Impact of Carbon Black pigment on the recycling process
But before diving into the recycling aspect, let’s see what is precisely the carbon black.
What is Carbon black?
Carbon black is composed of fine particles consisting mainly of carbon. Various features of carbon black are controlled in production by partially combusting oil or gases. It’s international color Index is PBK-7. The carbon black is widely used in various applications from black coloring pigment of newspaper inks to electric conductive agent of high-technology materials.
What are the application of carbon black?
A large amount of carbon black is used mainly in tires as excellent rubber reinforcement. Carbon black is also an excellent coloring agent as black pigment, and therefore is widely used for printing inks, resin coloring, paints, and toners. Furthermore, carbon black is used in various other applications as an electric conductive agent, including antistatic films, fibers, and memory disks.
Why is carbon black an issue for the recycling process?
One important topic of recyclability is to use colours which are detectable during the recycling process and enable correct sorting. The Carbon black plays a big role in this scenario.
The recycling process have different steps: Collecting, sorting and recycling. After the household waste is collected, it needs to be prepared for recycling through optimal sorting. The sorting will be done per material like paper/ carton, metal, flexible or rigid plastics. The rigid plastics will be sorted per type, which means HDPE, PET and PP will be sorted for separate recycling streams. Which type of plastics are recycled, depends on the country.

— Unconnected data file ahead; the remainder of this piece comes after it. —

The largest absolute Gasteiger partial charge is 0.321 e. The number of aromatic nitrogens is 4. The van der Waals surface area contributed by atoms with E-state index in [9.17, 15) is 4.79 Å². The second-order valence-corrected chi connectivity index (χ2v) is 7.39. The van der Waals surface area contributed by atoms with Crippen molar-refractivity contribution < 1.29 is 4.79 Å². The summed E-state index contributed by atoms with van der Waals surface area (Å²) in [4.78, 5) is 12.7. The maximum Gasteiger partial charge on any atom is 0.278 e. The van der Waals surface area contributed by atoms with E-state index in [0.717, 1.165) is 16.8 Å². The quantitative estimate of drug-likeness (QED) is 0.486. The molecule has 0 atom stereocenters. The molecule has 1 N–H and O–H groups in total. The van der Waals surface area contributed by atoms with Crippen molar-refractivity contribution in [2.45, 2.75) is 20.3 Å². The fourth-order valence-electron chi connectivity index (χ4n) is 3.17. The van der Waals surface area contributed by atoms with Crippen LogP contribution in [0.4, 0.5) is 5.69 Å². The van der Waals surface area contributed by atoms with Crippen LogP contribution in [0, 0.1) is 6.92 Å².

To be able to sort correctly, the packaging needs to be detected by the so called “near infra-red” sensor, short NIR. This sensor detects the type of polymer by spotting light points on the surface of the packaging and identifies the reflected light range of the biggest part of the polymer. This is special for each polymer type, e.g. HDPE, PET, PP etc. Is it not possible to detect the packaging surface, the packaging can’t be detected and subsequently not sorted. So it will be rejected for incineration or landfill.
A big issue for the NIR are carbon black containing colours. Carbon black is absorbing the NIR-light and the sensor doesn’t recognize a reflection. That’s why using carbon black containing colours for packaging is not beneficial for recycling, because it can’t be sorted correctly and will be rejected. Not only the colour black can contains carbon black, even dark colours can contain a share of carbon black which is already affecting the recyclability of the entire packaging.
To avoid this procedure, we currently work together with our suppliers to find alternative black colours and identify all other colours which are containing carbon black. With this “small” adaption, we decrease landfilling and incineration of high value material and enable their recycling.
New EU-tax for non-recycled plastic packaging waste
The big topic for the next year will be recycling: The EU decided to put a levy in place as of 1st January 2021 for non-recycled plastic packaging waste. The EU foresees a 0.80 €/kg levy for all member states as part of the coronavirus pand emic recovery package and all proceeds from this tax will go back to the EU. More details are not published yet, but we will keep you updated as soon as possble.
The conclusion for us is that we need to focus even more on design our packaging fit for recycling and advise our customers to do so, to avoid expensive fees.
Due to the rapid evolution of the sustainability into the packaging sector as well as local differences of recycling processes and law, information provided within this document are for information only.
We advise you to check your local regulation’s update.